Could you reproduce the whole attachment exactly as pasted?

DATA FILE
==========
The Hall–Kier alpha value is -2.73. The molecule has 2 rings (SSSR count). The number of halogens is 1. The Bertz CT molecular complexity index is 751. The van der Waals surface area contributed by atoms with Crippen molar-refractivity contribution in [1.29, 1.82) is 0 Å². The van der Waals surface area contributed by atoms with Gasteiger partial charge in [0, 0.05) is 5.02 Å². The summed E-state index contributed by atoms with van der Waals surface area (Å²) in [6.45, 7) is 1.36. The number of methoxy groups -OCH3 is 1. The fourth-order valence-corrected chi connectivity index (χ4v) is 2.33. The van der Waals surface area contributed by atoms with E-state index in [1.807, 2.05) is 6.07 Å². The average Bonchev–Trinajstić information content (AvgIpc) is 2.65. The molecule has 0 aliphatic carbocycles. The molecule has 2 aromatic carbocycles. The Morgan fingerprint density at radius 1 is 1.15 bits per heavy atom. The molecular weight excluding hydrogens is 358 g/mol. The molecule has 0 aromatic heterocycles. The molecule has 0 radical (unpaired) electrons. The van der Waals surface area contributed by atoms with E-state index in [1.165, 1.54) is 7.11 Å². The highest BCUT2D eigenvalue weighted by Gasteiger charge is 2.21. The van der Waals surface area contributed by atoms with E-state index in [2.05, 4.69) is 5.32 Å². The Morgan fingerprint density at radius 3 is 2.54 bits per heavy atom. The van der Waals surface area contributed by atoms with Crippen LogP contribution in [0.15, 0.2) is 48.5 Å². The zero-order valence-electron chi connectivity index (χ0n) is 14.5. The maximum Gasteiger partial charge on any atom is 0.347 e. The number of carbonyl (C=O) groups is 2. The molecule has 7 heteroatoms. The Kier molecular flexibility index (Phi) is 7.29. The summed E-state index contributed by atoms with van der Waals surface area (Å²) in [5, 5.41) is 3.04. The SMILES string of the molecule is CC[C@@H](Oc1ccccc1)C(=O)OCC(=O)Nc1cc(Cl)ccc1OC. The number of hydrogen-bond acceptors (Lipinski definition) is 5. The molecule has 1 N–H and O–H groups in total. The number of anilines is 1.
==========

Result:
The Hall–Kier alpha value is -2.73. The molecule has 2 rings (SSSR count). The number of halogens is 1. The Bertz CT molecular complexity index is 751. The van der Waals surface area contributed by atoms with Crippen molar-refractivity contribution in [1.29, 1.82) is 0 Å². The van der Waals surface area contributed by atoms with Gasteiger partial charge in [0, 0.05) is 5.02 Å². The summed E-state index contributed by atoms with van der Waals surface area (Å²) in [6.45, 7) is 1.36. The number of methoxy groups -OCH3 is 1. The fourth-order valence-corrected chi connectivity index (χ4v) is 2.33. The van der Waals surface area contributed by atoms with E-state index in [1.807, 2.05) is 6.07 Å². The average Bonchev–Trinajstić information content (AvgIpc) is 2.65. The molecule has 0 aliphatic carbocycles. The molecule has 2 aromatic carbocycles. The Morgan fingerprint density at radius 1 is 1.15 bits per heavy atom. The molecular weight excluding hydrogens is 358 g/mol. The molecule has 0 aromatic heterocycles. The molecule has 0 radical (unpaired) electrons. The van der Waals surface area contributed by atoms with E-state index in [1.165, 1.54) is 7.11 Å². The highest BCUT2D eigenvalue weighted by Gasteiger charge is 2.21. The van der Waals surface area contributed by atoms with E-state index in [2.05, 4.69) is 5.32 Å². The Morgan fingerprint density at radius 3 is 2.54 bits per heavy atom. The van der Waals surface area contributed by atoms with Crippen LogP contribution in [0.15, 0.2) is 48.5 Å². The zero-order valence-electron chi connectivity index (χ0n) is 14.5. The maximum Gasteiger partial charge on any atom is 0.347 e. The number of carbonyl (C=O) groups is 2. The molecule has 7 heteroatoms. The Kier molecular flexibility index (Phi) is 7.29. The summed E-state index contributed by atoms with van der Waals surface area (Å²) in [5, 5.41) is 3.04. The SMILES string of the molecule is CC[C@@H](Oc1ccccc1)C(=O)OCC(=O)Nc1cc(Cl)ccc1OC. The number of hydrogen-bond acceptors (Lipinski definition) is 5. The molecule has 1 N–H and O–H groups in total. The number of anilines is 1.